Nae luck about the house when our goodwife's awa

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X:1 T:Nae luck about the house when our goodwife's awa M:6/8 L:1/8 R:Air B:James Johnson - Scots Musical Museum, vol. 6 (1803, Song 595, pp. 614-615) Z:AK/Fiddler's Companion K:F c|(cf) c (cf) d|c2c c2d|cA F (BG) E|F3-F2 c| (cf) c (cf) d|c2c c2d|cA F (BG) E|F3-F2|| B|{AB}c2c (AF) A|{c}B2B GE G|(F>G) A c2A|G3- G2B| {AB}c2c AF A|B2B GE G|F>G A BG E|F3-F2||



NAE LUCK ABOUT THE HOUSE WHEN OUR GOODWIFE'S AWA. AKA - "Colonel Baird (1)," "There’s nae luck about the house (3)." Scottish, Air (6/8 time). F Major. Standard tuning (fiddle). AB. The song "Nae luck about the house when our goodwife's awa" was printed by James Johnson in the sixth and last volume of his Scots Musical Museum (1803, Song 595). Much is not known about it. The authorship of the words is disputed and has been attributed variously to William Julius Mickle and to Jean Adam. The tune's origin was previously obscure, and was, according to Stenhouse, "inserted this sprightly modern tune for the sake of variety"; it is a different melody than those usually associated with the song "There's nae luck aboot the hoose (1)" and "There's nae luck aboot the hoose (2). However, the melody Johnson employed was originally called "Colonel Baird (1)", composed by "the incomparable" Louisa "Lucy" Johnson of Hilton," in honor of the military husband of her sister Henrietta.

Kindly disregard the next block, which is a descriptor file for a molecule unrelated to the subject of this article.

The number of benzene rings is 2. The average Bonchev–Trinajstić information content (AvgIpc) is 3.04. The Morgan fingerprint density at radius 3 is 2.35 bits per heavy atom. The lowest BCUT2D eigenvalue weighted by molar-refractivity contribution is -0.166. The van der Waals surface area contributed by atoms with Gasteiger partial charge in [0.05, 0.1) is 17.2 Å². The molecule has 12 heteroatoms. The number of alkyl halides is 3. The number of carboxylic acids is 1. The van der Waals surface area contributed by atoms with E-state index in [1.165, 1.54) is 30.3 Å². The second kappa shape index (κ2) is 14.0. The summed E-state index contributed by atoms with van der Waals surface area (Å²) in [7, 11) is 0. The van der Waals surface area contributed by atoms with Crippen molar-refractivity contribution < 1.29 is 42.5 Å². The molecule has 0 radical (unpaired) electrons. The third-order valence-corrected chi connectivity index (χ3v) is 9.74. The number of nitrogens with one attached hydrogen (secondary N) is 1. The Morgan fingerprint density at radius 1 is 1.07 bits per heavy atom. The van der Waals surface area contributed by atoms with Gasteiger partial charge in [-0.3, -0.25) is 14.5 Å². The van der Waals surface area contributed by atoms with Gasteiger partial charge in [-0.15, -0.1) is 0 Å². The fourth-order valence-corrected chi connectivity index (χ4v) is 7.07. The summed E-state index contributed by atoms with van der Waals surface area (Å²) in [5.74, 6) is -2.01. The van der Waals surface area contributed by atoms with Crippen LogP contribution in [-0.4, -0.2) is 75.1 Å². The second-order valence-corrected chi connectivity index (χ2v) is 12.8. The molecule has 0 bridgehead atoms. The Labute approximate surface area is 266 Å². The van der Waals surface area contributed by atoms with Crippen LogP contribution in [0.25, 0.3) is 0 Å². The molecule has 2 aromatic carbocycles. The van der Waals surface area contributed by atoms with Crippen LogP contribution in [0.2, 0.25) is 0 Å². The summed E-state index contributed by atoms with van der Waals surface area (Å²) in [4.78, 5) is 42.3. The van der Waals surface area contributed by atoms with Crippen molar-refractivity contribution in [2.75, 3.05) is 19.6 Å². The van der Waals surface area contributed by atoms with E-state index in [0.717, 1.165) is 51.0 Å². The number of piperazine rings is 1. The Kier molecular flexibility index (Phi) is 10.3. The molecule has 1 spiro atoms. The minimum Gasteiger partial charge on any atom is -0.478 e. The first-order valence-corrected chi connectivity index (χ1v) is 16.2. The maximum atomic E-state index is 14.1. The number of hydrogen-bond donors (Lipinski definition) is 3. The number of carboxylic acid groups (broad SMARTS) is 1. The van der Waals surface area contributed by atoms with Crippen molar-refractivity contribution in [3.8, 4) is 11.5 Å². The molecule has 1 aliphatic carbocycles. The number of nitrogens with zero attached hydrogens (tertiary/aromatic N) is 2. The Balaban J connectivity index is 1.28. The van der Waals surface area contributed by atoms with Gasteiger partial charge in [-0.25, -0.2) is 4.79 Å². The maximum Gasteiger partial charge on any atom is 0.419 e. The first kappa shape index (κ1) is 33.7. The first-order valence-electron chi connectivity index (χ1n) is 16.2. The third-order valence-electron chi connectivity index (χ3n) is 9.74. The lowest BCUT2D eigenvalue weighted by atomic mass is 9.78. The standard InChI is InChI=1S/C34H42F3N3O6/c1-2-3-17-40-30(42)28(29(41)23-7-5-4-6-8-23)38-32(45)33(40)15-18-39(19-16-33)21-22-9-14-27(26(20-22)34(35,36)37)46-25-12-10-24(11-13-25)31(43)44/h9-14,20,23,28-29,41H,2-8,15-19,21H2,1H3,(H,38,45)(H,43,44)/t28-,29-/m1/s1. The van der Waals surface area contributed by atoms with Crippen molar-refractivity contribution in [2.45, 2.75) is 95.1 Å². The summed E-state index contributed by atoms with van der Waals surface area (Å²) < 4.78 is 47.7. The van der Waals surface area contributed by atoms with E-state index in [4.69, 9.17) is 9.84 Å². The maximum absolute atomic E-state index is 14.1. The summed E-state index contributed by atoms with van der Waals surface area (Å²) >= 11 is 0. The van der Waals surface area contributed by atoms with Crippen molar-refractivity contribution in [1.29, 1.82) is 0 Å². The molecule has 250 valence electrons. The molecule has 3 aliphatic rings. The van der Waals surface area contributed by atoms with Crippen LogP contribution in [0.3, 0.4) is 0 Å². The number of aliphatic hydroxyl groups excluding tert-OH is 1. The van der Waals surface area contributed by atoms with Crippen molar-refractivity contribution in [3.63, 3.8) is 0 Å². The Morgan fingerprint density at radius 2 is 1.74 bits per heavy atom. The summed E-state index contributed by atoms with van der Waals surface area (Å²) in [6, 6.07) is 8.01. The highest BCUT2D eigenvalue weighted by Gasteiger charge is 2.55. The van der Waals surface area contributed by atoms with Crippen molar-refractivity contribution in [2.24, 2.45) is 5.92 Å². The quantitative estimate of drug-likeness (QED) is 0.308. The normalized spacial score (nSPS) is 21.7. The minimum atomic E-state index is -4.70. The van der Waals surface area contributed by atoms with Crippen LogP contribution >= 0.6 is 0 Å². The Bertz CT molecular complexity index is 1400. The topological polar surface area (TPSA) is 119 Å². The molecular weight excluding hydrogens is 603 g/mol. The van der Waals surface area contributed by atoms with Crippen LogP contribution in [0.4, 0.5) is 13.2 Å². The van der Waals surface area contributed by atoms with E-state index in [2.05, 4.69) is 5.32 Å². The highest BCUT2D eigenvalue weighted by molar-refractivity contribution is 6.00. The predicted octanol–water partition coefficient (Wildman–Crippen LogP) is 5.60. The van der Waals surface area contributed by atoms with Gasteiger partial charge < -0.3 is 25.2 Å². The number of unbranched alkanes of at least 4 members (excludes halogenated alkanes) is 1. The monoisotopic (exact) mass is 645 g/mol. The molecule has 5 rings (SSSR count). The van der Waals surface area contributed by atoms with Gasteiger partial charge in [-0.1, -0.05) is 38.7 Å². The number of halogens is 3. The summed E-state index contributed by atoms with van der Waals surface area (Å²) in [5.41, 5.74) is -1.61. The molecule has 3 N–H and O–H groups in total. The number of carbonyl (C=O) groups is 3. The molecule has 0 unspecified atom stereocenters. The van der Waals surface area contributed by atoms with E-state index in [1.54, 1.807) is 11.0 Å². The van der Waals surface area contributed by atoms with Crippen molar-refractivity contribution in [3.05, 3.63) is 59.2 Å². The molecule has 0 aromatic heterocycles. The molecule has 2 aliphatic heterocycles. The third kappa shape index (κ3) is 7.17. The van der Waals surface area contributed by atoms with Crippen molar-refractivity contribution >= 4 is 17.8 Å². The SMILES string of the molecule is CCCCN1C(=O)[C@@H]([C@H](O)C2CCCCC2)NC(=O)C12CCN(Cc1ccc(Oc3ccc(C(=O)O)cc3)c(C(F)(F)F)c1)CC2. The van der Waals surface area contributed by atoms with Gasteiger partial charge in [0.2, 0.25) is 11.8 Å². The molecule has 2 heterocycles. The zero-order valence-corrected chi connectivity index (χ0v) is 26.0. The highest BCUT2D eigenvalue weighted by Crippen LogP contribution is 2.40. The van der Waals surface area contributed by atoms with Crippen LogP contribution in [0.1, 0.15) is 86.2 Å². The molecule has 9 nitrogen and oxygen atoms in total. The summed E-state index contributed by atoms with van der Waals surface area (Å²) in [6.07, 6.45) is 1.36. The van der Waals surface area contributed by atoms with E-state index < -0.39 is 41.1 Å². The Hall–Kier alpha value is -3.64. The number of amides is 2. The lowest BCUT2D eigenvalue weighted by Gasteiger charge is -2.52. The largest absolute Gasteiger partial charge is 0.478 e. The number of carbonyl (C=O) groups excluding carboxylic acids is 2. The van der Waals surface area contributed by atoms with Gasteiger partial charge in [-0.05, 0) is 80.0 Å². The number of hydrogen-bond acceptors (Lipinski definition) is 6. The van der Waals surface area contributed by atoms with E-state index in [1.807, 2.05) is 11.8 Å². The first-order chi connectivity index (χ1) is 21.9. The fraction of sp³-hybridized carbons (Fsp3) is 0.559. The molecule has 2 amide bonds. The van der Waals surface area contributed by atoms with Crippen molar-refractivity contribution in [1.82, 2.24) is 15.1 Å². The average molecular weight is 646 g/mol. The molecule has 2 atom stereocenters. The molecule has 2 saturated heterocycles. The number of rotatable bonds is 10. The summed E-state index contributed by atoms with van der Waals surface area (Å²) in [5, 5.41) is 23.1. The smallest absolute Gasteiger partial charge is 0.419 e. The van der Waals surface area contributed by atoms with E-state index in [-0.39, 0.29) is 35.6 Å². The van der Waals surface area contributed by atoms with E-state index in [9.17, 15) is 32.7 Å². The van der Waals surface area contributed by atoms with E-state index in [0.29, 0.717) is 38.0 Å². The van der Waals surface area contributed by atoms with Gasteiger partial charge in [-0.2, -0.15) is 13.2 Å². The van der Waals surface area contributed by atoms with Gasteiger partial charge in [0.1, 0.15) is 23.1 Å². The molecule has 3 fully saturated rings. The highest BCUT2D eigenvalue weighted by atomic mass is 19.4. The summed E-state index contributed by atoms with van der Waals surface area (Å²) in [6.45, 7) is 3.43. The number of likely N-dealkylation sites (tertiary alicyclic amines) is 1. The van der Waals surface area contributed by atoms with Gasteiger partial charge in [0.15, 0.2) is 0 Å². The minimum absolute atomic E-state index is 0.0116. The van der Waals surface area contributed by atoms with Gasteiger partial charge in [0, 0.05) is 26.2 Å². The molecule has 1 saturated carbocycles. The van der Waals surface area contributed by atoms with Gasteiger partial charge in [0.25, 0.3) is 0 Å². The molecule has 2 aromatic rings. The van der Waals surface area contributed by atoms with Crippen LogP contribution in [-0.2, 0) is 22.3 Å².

The words, which were called by Burns "one of the most beautiful songs in the Scots, or any other language," begin:

You sing of your goodman frae hame,
But whiles they're best awa',
For tho' the goodwife stay at hame,
John does not toil for a'
There was nae luck about my house
An' little for my wame,
There was nae luck about my house,
When Maggy gade frae hame.'


Additional notes



Printed sources : - James Johnson (Scots Musical Museum, vol. 6), 1803; Song 595, pp. 614-615.






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